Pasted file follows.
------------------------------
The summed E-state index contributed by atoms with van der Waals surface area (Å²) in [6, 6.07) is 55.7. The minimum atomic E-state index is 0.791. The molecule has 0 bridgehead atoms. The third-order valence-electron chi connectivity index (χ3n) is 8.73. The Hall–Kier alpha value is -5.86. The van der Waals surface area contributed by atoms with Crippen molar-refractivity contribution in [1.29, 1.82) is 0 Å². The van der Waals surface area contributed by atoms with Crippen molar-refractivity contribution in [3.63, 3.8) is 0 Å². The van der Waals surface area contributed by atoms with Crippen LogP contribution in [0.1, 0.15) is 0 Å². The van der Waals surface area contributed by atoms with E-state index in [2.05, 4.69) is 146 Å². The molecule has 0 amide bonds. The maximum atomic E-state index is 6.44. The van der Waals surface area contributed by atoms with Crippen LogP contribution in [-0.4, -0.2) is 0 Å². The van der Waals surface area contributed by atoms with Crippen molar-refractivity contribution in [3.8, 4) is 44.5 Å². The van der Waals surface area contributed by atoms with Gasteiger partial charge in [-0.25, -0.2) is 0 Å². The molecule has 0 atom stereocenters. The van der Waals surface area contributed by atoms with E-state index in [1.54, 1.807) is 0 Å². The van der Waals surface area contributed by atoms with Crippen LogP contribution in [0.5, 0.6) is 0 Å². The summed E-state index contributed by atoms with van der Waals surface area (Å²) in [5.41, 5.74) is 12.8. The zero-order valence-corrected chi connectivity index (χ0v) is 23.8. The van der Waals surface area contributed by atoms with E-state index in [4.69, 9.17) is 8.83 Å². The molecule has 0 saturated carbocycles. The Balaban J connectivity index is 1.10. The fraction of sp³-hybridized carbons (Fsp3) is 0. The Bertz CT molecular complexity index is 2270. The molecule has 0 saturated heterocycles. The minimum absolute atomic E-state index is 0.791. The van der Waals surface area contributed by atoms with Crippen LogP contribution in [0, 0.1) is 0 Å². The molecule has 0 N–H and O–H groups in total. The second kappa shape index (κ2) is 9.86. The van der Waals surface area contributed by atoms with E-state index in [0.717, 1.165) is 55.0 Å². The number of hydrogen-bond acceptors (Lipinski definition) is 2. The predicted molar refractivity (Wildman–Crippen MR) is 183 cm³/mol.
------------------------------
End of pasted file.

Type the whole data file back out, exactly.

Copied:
The summed E-state index contributed by atoms with van der Waals surface area (Å²) in [6, 6.07) is 55.7. The minimum atomic E-state index is 0.791. The molecule has 0 bridgehead atoms. The third-order valence-electron chi connectivity index (χ3n) is 8.73. The Hall–Kier alpha value is -5.86. The van der Waals surface area contributed by atoms with Crippen molar-refractivity contribution in [1.29, 1.82) is 0 Å². The van der Waals surface area contributed by atoms with Crippen molar-refractivity contribution in [3.63, 3.8) is 0 Å². The van der Waals surface area contributed by atoms with Crippen LogP contribution in [0.1, 0.15) is 0 Å². The van der Waals surface area contributed by atoms with E-state index in [2.05, 4.69) is 146 Å². The molecule has 0 amide bonds. The maximum atomic E-state index is 6.44. The van der Waals surface area contributed by atoms with Crippen LogP contribution in [-0.4, -0.2) is 0 Å². The van der Waals surface area contributed by atoms with Crippen molar-refractivity contribution in [3.8, 4) is 44.5 Å². The van der Waals surface area contributed by atoms with Gasteiger partial charge in [-0.25, -0.2) is 0 Å². The molecule has 0 atom stereocenters. The van der Waals surface area contributed by atoms with E-state index in [1.54, 1.807) is 0 Å². The van der Waals surface area contributed by atoms with Crippen LogP contribution in [0.5, 0.6) is 0 Å². The summed E-state index contributed by atoms with van der Waals surface area (Å²) in [5.41, 5.74) is 12.8. The zero-order valence-corrected chi connectivity index (χ0v) is 23.8. The van der Waals surface area contributed by atoms with E-state index in [4.69, 9.17) is 8.83 Å². The molecule has 0 saturated carbocycles. The Balaban J connectivity index is 1.10. The fraction of sp³-hybridized carbons (Fsp3) is 0. The Bertz CT molecular complexity index is 2270. The molecule has 0 saturated heterocycles. The minimum absolute atomic E-state index is 0.791. The van der Waals surface area contributed by atoms with Crippen LogP contribution in [0, 0.1) is 0 Å². The molecule has 0 N–H and O–H groups in total. The second kappa shape index (κ2) is 9.86. The van der Waals surface area contributed by atoms with E-state index in [0.717, 1.165) is 55.0 Å². The number of hydrogen-bond acceptors (Lipinski definition) is 2. The predicted molar refractivity (Wildman–Crippen MR) is 183 cm³/mol.